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The following is an article done by Kyra Xavia that I and come across in a magazine (Organic NZ – January/February 2013):

The dangers of
Aspartame


Aspartame is a highly addictive artificial sweetener and flavour enhancer, used in over 10,000 products worldwide. Produced by genetic engineering, aspartame is incorrectly classified as an additive, when it is in fact an excitotoxic and neurotoxic drug, supposedly developed to treat peptic ulcers.


Misleading claims

Since its creation, aspartame has been known to cause cancer, and only received approval by the American Food and Drug Agency (FDA) through fraudulent means. Since then, advocates of aspartame and relied upon numerous flawed industry-funded studies (which avoided the detection of ill effects). This has resulted in the misleading claim that aspartame is one of the most studied food additives – and therefore, is the safest food additive ever made. Yet as more research is done and more people become aware, the harmful effects of aspartame are harder to ignore.

 

Aspartame linked with cancer

IN 2012, the first most comprehensive human study of aspartame toxicity, spanning 22 years, revealed an association between aspartame intake and blood cancers. In 2011, in response to research linking aspartame consumption to premature births as well as an increased risk of cancer, the European Food Safety Authority (EFSA) brought forward the re-evaluation of its safety from 2020. It is currently conducting a full review, and findings are scheduled for release in May 2013. However, previous review committees and been stacked with industry scientists that and maintained aspartame’s safety.


Widespread use

Aspartame is predominantly used in sugar-free, low-fat and diet products, chewing gums and sports drinks. It’s also added to pharmaceuticals, medications, supplements, and personal care products, but might not be labelled as aspartame because there is no requirement to do so. Brand names include Aminosweet, Equal, Nutrasweet, Spoonful, and NutraTaste. It can also be listed as 951, and sometimes labels will only say ‘contains phenylalanine’.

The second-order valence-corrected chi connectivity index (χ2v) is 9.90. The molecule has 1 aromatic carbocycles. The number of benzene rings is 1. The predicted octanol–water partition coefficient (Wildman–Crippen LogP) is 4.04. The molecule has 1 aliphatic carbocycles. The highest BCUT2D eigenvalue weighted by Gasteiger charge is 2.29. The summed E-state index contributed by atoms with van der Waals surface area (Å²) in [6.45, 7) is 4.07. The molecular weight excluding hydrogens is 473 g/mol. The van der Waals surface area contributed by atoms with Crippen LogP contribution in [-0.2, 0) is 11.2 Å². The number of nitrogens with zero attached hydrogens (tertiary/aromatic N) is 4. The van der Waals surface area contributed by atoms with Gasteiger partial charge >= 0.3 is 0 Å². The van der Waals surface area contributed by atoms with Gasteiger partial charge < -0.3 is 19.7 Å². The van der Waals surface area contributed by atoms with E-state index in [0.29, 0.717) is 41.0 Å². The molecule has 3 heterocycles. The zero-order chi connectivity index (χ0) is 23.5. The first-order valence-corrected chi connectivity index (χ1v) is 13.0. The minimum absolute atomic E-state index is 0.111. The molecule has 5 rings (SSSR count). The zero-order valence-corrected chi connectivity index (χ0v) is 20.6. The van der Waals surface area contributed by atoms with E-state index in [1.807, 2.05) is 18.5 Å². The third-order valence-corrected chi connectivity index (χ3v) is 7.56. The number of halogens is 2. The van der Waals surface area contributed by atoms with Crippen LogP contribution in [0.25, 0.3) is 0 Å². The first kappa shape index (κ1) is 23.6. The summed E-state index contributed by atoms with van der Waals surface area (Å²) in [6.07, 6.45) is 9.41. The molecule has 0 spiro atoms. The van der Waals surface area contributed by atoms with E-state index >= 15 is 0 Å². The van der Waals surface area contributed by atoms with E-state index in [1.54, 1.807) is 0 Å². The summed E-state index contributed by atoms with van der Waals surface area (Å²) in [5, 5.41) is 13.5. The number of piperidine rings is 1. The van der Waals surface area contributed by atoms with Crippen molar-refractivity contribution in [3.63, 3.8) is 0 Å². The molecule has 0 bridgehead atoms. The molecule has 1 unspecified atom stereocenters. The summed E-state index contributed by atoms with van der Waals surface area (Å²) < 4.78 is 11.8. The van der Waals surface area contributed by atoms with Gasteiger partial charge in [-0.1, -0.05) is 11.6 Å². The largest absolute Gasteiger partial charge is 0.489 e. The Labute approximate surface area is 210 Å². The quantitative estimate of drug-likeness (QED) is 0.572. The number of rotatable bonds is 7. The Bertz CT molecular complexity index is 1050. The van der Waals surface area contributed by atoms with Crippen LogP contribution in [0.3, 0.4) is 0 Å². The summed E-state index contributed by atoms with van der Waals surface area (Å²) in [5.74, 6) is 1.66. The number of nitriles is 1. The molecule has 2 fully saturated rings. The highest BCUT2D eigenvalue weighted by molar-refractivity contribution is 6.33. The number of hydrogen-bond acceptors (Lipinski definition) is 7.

Negative health effects

Aspartame is made up of aspartic acid (40%), phenylalanine (50%) and methanol (10%). Although these substances do occur naturally in various foods (a fact that is often used to imply aspartame’s safety) – all three forms present in aspartame and neurotoxic effects on the human body (A neurotoxin overstimulates nerve cells until they die). Not only that, but methanol is deadly to humans because it cannot be broken down safely. Instead, it is metabolised into formaldehyde, a recognised carcinogen. Aspartame can also form a harmful byproduct called diketonepiperazine (DKP), an agent linked to brain tumours. Despite claims to the contrary, the acceptable daily allowance (ADI) set for aspartame is not a safe guide. This is of concern considering that recent research reveals aspartame is particularly dangerous for pregnant women and the developing foetus in the womb. Alarmingly, Diabetes NS’s website states that aspartame is safe during pregnancy. If this wasn’t enough, aspartame interacts with many medications, as well as having a synergistic effect with some food additives such as MSG (621, another excitotoxin and neurotoxin), and other artificial sweeteners.

 

Increased appetite and carbohydrate craving